(O Bili pen bwldog dau glust ysgyfarnog
Y diawl dauwnebog thithau)
O Bili (Billy) with the head of a bulldog and two hare's ears
You two-faced devil

 DIWEDD / END

 _______________________________________________________________

ORIGINAL TEXT:


The Last Mari Lwyd
From: Old Cowbridge, 1922, Dr L Hopkin-James
Mr John John, who is 80 years of age, the youngest old man in the town, is the last person who has gone round 'under the horse's head', as the Mari Lwyd, this old-world Christmas custom, has died out in the Borough. Mr John has sung his verses to me, and they are set down here phonetically as they came from his mouth in his form of the Glamorgan dialect:-
Wel tyma ni'n dawad cymdogion diniwad
I ofyn os cewn ganad i ganu nos heno

Os na chewn ni gennad rhewch clywad ar ganiad
A pwy yw'r (here his memory failed him)

Ni dethon parchedig bron ty gwr boneddig
I roi tro wyl nadolig ych welad

When the Mari Lwyd approached the house of visit those inside would secure the door and issue a challenging verse such as
Os dos yma dynion all toru englynion
Rhewch attab yn dynion i'r bechgyn nos heno

So they would keep up the challenge and response. If the parties inside failed to reply in verse admittance was looked upon as a right. Unfortunately we have lost the Cowbridge challenging verses from the inside, but Mr John remembers several of his answers
Mae Mari Lwyd yma llawn sers a ribbana
Mae wyrth i roi gola i welad nos heno

We've got a fine Mary, she's dressed very pretty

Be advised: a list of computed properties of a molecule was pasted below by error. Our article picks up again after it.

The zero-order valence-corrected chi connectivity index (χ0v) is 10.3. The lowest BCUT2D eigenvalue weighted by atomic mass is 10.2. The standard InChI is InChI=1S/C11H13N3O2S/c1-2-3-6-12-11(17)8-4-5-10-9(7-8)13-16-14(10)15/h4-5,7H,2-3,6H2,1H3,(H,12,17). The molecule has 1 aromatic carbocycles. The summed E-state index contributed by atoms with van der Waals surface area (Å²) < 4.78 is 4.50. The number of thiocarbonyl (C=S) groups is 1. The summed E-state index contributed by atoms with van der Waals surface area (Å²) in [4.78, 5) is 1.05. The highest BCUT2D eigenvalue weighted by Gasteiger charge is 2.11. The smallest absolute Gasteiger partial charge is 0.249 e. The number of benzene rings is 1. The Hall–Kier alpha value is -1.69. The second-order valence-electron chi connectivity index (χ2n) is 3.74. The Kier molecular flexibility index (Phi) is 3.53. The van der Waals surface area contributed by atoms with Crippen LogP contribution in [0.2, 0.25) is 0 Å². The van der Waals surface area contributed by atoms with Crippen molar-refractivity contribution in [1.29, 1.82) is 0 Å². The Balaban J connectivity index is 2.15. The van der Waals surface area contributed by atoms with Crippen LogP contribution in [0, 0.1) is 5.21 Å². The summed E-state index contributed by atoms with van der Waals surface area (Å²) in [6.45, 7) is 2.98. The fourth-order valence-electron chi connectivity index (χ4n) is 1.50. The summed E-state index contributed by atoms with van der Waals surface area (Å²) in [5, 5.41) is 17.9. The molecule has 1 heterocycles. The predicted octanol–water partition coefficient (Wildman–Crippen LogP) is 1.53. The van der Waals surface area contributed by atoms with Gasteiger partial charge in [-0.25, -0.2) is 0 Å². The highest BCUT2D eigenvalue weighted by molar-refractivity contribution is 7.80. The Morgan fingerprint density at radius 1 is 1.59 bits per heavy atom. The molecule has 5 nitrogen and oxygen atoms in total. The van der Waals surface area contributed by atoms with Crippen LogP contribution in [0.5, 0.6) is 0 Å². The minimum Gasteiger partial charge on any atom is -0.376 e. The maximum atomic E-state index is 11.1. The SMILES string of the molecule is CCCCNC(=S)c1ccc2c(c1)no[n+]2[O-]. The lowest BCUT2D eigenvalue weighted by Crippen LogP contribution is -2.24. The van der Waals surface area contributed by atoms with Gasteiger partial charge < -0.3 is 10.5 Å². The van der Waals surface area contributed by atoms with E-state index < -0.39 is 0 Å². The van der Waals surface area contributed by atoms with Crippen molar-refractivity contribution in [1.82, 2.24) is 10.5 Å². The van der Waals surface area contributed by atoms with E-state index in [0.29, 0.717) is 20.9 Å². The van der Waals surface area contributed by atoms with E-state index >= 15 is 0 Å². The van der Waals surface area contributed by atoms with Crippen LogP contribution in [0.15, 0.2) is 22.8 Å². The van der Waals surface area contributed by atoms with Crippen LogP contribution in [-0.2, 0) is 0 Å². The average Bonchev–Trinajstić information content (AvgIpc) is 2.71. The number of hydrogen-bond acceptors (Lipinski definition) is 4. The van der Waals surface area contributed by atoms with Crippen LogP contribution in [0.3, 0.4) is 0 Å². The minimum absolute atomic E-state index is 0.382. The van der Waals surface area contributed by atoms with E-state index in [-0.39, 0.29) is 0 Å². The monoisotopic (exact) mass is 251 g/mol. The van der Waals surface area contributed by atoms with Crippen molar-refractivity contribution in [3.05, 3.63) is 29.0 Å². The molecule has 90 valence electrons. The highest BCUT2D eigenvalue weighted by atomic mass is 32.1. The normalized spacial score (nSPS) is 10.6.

With ribbons so plenty this Christmas
She has won a bridle and likewise a saddle
Her name is Dame Tattle this Christmas
If you are good nature, go down to the cellar
And fill a jug over this Christmas
From the inside:
Fi safa yn y baili spor cerrig yn pantu
Cyn ildai swd corgi a titha

Reply:
Your missis is willing to give us a shilling
Without any grumbling this Christmas
Fi gana ti ymhunan am punt ar y pentan
A postio nhw mwn arian nos heno

Ma genni dwy dyrna fel sleds yn y cwara
Chaiff brwa dy drysa nos heno

Fi gana am wthnos a phart o bythownos
A mis os bydd achos nos heno

If the parties inside were beaten by the rhymesters outside admittance was gained and the song continued
Wel clirwch y menca a byrdydd a chadira
Rhewch le ini wara nos heno

And at the end of the entertainment -
Ni geson ein parched dos siwr a croesewydd
Fferweloch y leni ni'n madal

Some of the verses were never meant for ears polite, and Mr John very rightly would not repeat them. He, however, ventured as far as to repeat: -
O Billy pen bwldog a doi clust scafarnog
A dsiawl dwy wynebog a titha
DIWEDD / END